The deputy prime minister has promised that supporting disabled children and their families will be one of the priorities of a new cross-government task force on childhood and families.
In a speech at an event organised by the charity Barnardo’s in London, Nick Clegg said the task force would be led by the prime minister, David Cameron, and would include senior ministers from across the government.
The group will aim to “identify and prioritise” a small number of policies that would make “the biggest difference to children and families”.
Clegg said the task force would “look at how we can provide greater support to disabled children”, although the policies he mentioned focused on services for parents of disabled children.
He said the government had already announced it would use direct payments for carers and “better community-based care” to give families “more support”, and invest an extra £20 million a year in respite care with money saved by ending the government’s contribution to child trust funds.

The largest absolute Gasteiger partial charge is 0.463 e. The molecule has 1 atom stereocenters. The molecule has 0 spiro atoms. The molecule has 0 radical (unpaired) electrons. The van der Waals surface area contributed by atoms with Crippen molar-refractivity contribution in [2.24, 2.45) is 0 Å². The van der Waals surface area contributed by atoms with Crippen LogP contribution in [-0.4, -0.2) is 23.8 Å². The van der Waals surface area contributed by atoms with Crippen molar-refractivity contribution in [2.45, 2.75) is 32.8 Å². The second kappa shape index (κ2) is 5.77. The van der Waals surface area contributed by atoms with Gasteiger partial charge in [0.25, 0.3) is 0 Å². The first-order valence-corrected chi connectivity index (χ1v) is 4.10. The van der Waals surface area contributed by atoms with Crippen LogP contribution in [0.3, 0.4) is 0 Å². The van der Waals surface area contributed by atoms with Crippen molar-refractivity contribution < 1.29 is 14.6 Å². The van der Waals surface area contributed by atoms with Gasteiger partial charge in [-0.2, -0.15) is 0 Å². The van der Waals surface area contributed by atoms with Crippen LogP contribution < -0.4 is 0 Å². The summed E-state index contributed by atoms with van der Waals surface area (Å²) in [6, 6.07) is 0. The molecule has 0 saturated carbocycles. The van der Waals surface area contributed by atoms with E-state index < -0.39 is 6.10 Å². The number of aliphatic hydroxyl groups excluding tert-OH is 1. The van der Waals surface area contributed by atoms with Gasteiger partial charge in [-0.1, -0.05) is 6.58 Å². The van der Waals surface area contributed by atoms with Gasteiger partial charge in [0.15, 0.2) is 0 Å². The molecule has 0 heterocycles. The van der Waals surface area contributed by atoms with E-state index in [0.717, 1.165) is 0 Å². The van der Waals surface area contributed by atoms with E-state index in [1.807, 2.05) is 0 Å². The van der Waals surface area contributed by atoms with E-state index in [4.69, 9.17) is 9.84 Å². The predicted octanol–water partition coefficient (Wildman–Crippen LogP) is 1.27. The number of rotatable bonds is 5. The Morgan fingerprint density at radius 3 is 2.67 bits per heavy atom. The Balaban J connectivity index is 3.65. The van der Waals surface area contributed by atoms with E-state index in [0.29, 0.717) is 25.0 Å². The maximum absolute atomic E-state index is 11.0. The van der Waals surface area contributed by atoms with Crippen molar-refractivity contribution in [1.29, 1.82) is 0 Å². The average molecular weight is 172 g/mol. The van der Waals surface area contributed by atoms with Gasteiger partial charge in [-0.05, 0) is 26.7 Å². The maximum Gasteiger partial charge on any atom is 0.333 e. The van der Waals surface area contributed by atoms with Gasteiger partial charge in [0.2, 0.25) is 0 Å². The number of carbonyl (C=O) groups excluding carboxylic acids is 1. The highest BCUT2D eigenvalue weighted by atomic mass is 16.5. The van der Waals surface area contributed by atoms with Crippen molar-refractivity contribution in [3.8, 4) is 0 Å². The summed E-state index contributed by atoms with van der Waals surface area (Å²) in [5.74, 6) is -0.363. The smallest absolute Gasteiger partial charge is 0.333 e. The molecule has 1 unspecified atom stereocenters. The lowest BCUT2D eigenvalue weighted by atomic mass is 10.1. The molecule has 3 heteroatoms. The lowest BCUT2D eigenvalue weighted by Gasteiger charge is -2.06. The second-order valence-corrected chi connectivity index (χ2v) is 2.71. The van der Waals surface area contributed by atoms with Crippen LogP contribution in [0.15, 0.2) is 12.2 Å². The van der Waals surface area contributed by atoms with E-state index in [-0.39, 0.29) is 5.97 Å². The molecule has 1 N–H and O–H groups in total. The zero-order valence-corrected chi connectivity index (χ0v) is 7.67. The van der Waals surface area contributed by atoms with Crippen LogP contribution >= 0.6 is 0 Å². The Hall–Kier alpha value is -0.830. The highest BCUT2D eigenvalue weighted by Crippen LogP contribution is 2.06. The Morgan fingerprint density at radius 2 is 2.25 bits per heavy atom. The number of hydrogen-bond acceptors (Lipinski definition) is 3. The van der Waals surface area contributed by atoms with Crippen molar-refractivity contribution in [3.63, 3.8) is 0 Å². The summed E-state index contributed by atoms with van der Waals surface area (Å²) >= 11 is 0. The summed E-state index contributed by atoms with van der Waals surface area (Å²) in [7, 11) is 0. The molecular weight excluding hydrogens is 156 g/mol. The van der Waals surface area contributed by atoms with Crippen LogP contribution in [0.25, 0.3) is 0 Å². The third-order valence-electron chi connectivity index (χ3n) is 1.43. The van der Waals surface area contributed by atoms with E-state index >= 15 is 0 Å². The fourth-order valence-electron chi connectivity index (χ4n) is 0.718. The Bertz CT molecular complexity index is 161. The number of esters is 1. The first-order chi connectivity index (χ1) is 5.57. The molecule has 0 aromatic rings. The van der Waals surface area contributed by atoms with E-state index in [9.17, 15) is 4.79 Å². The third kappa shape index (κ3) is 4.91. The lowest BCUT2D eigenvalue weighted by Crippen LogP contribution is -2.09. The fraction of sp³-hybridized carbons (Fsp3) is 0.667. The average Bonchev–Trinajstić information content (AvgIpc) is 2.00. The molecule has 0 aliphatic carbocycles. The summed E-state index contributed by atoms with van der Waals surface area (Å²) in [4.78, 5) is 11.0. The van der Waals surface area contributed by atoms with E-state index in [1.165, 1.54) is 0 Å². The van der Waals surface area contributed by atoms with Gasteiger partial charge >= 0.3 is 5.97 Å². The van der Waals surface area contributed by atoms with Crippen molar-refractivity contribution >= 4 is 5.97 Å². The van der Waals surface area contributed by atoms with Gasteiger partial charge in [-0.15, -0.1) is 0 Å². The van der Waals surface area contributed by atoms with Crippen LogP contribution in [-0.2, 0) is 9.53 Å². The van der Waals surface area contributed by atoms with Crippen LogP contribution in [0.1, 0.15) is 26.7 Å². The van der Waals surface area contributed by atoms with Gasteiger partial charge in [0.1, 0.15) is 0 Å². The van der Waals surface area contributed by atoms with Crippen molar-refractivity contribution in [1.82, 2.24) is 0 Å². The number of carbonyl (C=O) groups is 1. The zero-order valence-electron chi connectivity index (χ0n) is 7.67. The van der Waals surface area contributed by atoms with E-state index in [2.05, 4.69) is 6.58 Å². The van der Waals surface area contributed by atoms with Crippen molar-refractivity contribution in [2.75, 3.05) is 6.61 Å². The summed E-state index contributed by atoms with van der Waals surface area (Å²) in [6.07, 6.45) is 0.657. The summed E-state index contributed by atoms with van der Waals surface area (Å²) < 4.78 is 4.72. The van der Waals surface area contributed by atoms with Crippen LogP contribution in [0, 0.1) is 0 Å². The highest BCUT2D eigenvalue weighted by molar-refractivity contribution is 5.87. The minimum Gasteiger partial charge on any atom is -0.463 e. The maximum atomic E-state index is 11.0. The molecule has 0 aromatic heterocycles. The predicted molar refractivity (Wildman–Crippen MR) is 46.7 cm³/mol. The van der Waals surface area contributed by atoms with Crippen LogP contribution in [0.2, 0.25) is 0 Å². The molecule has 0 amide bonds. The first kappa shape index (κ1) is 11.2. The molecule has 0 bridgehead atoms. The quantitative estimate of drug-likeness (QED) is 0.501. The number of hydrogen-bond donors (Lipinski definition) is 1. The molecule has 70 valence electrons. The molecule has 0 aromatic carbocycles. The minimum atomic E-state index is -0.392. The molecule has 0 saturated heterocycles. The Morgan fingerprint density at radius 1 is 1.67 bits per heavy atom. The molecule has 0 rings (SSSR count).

Clegg said: “While our towering deficit means we can no longer afford these payments across the board…it is right that we make special provision for children with disabilities. For them and their families, respite care can be a lifeline.”
But he failed to mention issues such as inclusion for disabled children in mainstream services, discrimination, bullying and the need for accessible leisure activities.
News provided by John Pring